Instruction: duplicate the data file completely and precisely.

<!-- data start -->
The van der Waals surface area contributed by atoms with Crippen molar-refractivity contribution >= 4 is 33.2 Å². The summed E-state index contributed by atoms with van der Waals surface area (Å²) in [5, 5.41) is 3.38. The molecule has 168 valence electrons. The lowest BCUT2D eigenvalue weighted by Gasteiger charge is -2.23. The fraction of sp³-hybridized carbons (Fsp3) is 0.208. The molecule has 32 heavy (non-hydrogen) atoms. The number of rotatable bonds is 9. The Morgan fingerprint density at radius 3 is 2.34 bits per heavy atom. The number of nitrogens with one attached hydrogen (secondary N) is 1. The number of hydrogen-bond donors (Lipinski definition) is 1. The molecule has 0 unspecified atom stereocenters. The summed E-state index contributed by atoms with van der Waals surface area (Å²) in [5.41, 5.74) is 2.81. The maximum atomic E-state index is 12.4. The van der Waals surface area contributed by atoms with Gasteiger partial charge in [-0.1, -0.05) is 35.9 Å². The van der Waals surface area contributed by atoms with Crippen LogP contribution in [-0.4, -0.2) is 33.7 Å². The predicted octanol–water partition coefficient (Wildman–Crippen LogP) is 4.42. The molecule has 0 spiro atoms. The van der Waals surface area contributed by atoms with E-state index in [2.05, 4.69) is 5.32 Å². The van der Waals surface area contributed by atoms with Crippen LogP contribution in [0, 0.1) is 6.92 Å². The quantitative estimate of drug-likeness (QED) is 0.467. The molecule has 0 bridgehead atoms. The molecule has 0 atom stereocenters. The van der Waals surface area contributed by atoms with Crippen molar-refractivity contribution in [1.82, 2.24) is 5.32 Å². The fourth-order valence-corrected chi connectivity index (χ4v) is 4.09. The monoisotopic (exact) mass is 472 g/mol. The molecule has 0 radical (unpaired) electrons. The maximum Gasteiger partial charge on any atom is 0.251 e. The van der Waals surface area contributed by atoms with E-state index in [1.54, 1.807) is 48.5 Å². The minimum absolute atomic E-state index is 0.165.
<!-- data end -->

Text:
The van der Waals surface area contributed by atoms with Crippen molar-refractivity contribution >= 4 is 33.2 Å². The summed E-state index contributed by atoms with van der Waals surface area (Å²) in [5, 5.41) is 3.38. The molecule has 168 valence electrons. The lowest BCUT2D eigenvalue weighted by Gasteiger charge is -2.23. The fraction of sp³-hybridized carbons (Fsp3) is 0.208. The molecule has 32 heavy (non-hydrogen) atoms. The number of rotatable bonds is 9. The Morgan fingerprint density at radius 3 is 2.34 bits per heavy atom. The number of nitrogens with one attached hydrogen (secondary N) is 1. The number of hydrogen-bond donors (Lipinski definition) is 1. The molecule has 0 unspecified atom stereocenters. The summed E-state index contributed by atoms with van der Waals surface area (Å²) in [5.41, 5.74) is 2.81. The maximum atomic E-state index is 12.4. The van der Waals surface area contributed by atoms with Gasteiger partial charge in [-0.1, -0.05) is 35.9 Å². The van der Waals surface area contributed by atoms with Crippen LogP contribution in [-0.4, -0.2) is 33.7 Å². The predicted octanol–water partition coefficient (Wildman–Crippen LogP) is 4.42. The molecule has 0 spiro atoms. The van der Waals surface area contributed by atoms with E-state index in [2.05, 4.69) is 5.32 Å². The van der Waals surface area contributed by atoms with Crippen LogP contribution in [0, 0.1) is 6.92 Å². The quantitative estimate of drug-likeness (QED) is 0.467. The molecule has 0 bridgehead atoms. The molecule has 0 atom stereocenters. The van der Waals surface area contributed by atoms with Crippen molar-refractivity contribution in [1.82, 2.24) is 5.32 Å². The fourth-order valence-corrected chi connectivity index (χ4v) is 4.09. The monoisotopic (exact) mass is 472 g/mol. The molecule has 0 radical (unpaired) electrons. The maximum Gasteiger partial charge on any atom is 0.251 e. The van der Waals surface area contributed by atoms with E-state index in [1.54, 1.807) is 48.5 Å². The minimum absolute atomic E-state index is 0.165.